Stranger in a Strange Land By Robert Heinlein

The actual Church of All Worlds:

  1. Background information on Heinlein and on Stranger in a Strange Land (1991 Edition)

Robert A. Heinlein has been praised as one of the most prominent science fiction authors whose books were some of the first to be published on the New York Times Best Sellers list. According to The Heinlein Society, a membership society which preserves his work, he was born in Missouri in 1907 and was enamored with astronomy and science fiction by the time he entered High School. Some of his favorite authors that were mentioned include Tom Swift and H.G Wells. In 1929, he graduated from the Naval Academy and served in the Navy until he was medically discharged in 1934. After a stint in politics, he ended up entering learning about Thrilling Wonder Stories’ new policy that encouraged submissions from unpublished writers. He wrote his first short story, “Life-Line”, and instead sent it in to Astounding Science Fiction. Heinlein continued his writing and eventually met Virginia, a friend of his from the Navy, who would be his third and final wife. He was a four-time winner of the Hugo Award, an award for great works of science fiction and fantasy work. The Heinlein Society also credits him with urging the Navy to take up space exploration and creating the waterbed (hydraulic bed, Page 19).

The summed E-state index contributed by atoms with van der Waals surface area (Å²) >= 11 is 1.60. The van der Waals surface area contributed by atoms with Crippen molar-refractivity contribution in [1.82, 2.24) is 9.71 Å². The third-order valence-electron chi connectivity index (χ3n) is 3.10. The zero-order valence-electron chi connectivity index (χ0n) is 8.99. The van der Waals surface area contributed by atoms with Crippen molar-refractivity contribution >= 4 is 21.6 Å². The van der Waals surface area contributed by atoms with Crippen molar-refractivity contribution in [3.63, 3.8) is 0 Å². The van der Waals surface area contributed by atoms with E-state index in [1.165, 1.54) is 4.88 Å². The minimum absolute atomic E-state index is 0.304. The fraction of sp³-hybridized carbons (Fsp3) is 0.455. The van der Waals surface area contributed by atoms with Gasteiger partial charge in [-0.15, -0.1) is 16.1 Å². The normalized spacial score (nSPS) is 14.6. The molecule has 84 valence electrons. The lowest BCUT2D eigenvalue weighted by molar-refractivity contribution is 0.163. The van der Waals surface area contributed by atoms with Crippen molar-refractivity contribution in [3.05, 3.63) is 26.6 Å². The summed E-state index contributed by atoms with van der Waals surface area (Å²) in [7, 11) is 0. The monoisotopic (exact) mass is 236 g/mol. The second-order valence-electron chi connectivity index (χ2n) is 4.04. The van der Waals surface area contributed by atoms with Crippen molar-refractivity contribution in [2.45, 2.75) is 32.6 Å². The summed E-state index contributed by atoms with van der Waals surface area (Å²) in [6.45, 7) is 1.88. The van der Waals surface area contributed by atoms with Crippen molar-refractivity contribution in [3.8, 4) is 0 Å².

The earliest edition of Stranger in a Strange Land was published in 1961 with the removal of scenes that the editors believed would be offensive to public taste. In the novel, both parts four and five explore the idea of religion and free love which were not the norms of the conservative culture in the fifties. According to the preface in the 1991 original uncut version, Heinlein’s wife, Virginia, states that his publishers feared that this book was “too far off the beaten path”. Originally, he was asked to cut the manuscript down to 150,000 words from 220,000 words, removing almost a quarter of the book. Heinlein was able to cut the book down to 160,087 and the cut version remained in print for 28 years. After Heinlein’s death in 1988, Virginia was given authority under the new Copyright Law of 1976 to renew the book and cancel all of the old contracts. She obtained the original uncut version from archivists at the University of California at Santa Cruz and realized that it was a mistake to cut out so much of the book.